When it comes to differentiation of the sexes, nematode species usually keep it simple, dividing into hermaphrodites and males. But Auanema sp. also has worms of the female sex. Furthermore, they have other interesting sex characteristics, as the researchers note "the arrangement of genital papillae in Auanema sp. males is unique in the genus."
I am particularly intrigued because, as a xenobiologist, I have observed that multiple sexes tend to cluster in certain contexts: when evolution first starts frobbing around to make a huge variety of new organisms, and when an environment is so hard to live in that creative solutions are required. Two sexes are all you need to mix genes, and you can even do it with one if that's a hermaphrodite or the species only makes one gamete type that all go together. But in extreme conditions, certain other tricks become very useful. Males and females expend a bit less energy than hermaphrodites, but hermaphrodites can mate with anything: both handy options in a hellhole. A neuter workforce, as in social insects, can be very productive. If you're really lucky, you get a sex that can filter out bad mutations or toxins. Haven't seen that yet ... but if I were studying those worms, I'd check. It pops up in hermaphrodites sometimes. Anyhow, the newly discovered worms are tripling up in a harsh environment, so they're right on the mark. \o/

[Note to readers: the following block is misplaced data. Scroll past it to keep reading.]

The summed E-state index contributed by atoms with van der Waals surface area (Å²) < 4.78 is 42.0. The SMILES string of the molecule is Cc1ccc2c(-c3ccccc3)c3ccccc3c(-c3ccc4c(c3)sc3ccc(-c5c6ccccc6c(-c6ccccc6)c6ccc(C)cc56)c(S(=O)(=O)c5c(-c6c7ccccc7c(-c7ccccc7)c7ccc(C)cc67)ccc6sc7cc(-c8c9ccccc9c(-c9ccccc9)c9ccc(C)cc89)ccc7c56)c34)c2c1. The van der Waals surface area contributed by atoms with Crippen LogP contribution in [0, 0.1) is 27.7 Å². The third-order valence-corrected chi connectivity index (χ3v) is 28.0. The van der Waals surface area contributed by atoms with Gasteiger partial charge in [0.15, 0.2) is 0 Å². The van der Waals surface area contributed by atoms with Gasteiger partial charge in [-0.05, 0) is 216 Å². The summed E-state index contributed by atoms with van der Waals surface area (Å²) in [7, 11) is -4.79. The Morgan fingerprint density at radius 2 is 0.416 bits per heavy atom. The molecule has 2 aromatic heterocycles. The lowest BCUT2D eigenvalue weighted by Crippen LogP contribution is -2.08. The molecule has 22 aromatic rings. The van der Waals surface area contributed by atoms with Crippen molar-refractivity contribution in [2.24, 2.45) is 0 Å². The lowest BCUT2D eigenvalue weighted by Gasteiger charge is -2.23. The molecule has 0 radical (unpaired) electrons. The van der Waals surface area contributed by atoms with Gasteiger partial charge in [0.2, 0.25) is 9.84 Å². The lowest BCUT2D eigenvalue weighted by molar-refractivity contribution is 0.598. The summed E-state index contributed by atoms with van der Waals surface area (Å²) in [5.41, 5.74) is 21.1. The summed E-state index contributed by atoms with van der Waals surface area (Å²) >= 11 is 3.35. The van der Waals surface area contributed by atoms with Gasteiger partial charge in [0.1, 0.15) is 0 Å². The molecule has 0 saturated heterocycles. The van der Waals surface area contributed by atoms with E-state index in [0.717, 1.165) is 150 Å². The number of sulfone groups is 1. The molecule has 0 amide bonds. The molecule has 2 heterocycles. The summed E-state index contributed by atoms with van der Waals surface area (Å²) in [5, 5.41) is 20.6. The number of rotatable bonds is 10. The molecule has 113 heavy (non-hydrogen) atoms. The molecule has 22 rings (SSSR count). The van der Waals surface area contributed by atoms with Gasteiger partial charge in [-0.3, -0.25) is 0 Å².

Take that, binary bigots! The universe is, quite literally, QUEERER than you can imagine. LOL